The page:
I just spent a lovely weekend in Vermont with my family. Naturally, we visited the Ben & Jerry's mothership in Waterbury. It was well worth the break from leaf-peeping.
Every good member of a capitalist society is taught at the knee that goods are priced at what the market will bear. We've all heard that phrase time and again - what the market will bear. In other words, charge as high as you can provided that you can get away with it from your customers.
Thank goodness, Ben & Jerry didn't get that memo or at least had the wisdom to blow it off this time.
Yes, those little pints of sinfully good ice cream cost about the tipping point of what I can bear. But, I was impressed to find the price of the factory tour was $3 an adult, $2 for seniors and free for kids under 12. The four color printing on the high end finished tour tickets probably cost more than the $6 it cost for my family of four to enter. Clearly, this is a loss leader. Yes, they make money on T-shirts and other colorful dairy-ware. But after years of paying $4 for a pint of Chunky Monkey, Ben & Jerry cut me a break.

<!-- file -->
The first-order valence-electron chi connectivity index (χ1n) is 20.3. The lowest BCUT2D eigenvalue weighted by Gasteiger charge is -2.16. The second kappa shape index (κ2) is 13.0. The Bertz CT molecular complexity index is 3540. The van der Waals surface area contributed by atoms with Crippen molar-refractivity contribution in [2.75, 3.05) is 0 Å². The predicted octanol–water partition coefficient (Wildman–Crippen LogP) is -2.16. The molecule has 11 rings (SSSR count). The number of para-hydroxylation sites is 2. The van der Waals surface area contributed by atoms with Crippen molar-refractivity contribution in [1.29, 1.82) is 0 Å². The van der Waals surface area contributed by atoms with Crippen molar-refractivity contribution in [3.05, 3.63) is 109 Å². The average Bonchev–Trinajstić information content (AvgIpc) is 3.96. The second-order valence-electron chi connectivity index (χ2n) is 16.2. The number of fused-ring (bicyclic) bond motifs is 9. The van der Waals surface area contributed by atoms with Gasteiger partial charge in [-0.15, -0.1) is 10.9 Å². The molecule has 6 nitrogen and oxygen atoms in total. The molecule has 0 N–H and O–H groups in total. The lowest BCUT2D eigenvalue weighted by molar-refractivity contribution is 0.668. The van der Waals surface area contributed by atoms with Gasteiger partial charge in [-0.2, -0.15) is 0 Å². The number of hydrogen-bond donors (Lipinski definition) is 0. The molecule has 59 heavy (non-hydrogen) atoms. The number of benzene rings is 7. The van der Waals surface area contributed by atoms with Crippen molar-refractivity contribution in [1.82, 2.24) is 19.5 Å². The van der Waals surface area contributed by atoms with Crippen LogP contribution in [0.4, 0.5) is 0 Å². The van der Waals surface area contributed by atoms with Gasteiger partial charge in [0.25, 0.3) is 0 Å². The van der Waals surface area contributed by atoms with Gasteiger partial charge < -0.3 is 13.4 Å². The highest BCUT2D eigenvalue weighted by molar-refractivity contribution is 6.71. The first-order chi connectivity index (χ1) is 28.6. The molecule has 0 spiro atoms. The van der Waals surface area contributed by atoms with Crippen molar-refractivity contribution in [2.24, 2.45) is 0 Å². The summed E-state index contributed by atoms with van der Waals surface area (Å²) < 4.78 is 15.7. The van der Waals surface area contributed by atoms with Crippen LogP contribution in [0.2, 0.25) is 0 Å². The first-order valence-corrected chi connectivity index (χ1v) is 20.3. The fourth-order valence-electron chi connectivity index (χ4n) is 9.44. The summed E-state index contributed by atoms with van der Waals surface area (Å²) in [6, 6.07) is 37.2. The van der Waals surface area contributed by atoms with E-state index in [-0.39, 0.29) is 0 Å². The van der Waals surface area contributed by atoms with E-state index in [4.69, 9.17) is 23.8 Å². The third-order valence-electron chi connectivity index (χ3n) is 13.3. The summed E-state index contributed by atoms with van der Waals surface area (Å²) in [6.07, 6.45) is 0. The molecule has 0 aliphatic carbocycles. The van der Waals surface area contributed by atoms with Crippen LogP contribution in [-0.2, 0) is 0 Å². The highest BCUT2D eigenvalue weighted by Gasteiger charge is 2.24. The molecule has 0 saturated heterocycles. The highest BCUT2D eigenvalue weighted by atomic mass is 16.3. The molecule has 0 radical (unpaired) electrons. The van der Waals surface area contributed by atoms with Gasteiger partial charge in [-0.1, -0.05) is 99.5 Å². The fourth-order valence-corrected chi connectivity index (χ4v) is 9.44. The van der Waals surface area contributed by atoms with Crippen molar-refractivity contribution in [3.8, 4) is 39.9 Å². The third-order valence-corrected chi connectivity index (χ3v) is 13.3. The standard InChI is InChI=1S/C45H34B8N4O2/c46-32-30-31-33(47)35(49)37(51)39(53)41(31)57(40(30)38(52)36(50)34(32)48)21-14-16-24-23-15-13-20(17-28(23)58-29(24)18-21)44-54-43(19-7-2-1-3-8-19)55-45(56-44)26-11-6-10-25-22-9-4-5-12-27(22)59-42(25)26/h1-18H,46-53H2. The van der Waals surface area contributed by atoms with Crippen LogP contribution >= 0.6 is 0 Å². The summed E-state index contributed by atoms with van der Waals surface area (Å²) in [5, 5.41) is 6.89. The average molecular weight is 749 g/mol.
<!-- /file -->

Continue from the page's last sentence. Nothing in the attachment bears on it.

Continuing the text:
And, I appreciate it.
After driving up from two states away with two kids in tow that would not have handled well walking away from Ben & Jerry's without the tour; honestly, I would have paid a lot more than $3 an adult for the price of admission. I suspect Ben & Jerry know that and yet they undercharge. The question is why.
The cynical answer: it buys good will so that I will buy even more $4 pints of Chunky Monkey in the future.
The not-so-cynical answer: it buys good will so that I will buy even more $4 pints of Chunky Monkey in the future.
What's wrong with buying good will? $3 a ticket for me and free admission for my kids felt like a "thank you" for all the years of buying their ice cream. It felt like a "thank you" for coming all the way to Vermont to visit.
And the next time, I am wandering through the frozen food section at my grocery store you can bet I'll say "you're welcome".
Sometimes it pays to not charge what the market will bear.
Last updated: Oct 12, 2010
RENEE ORICCHIO is a technology writer and former supervising news producer for CNN Financial News. She has been covering the computer industry since 1987. @oricchio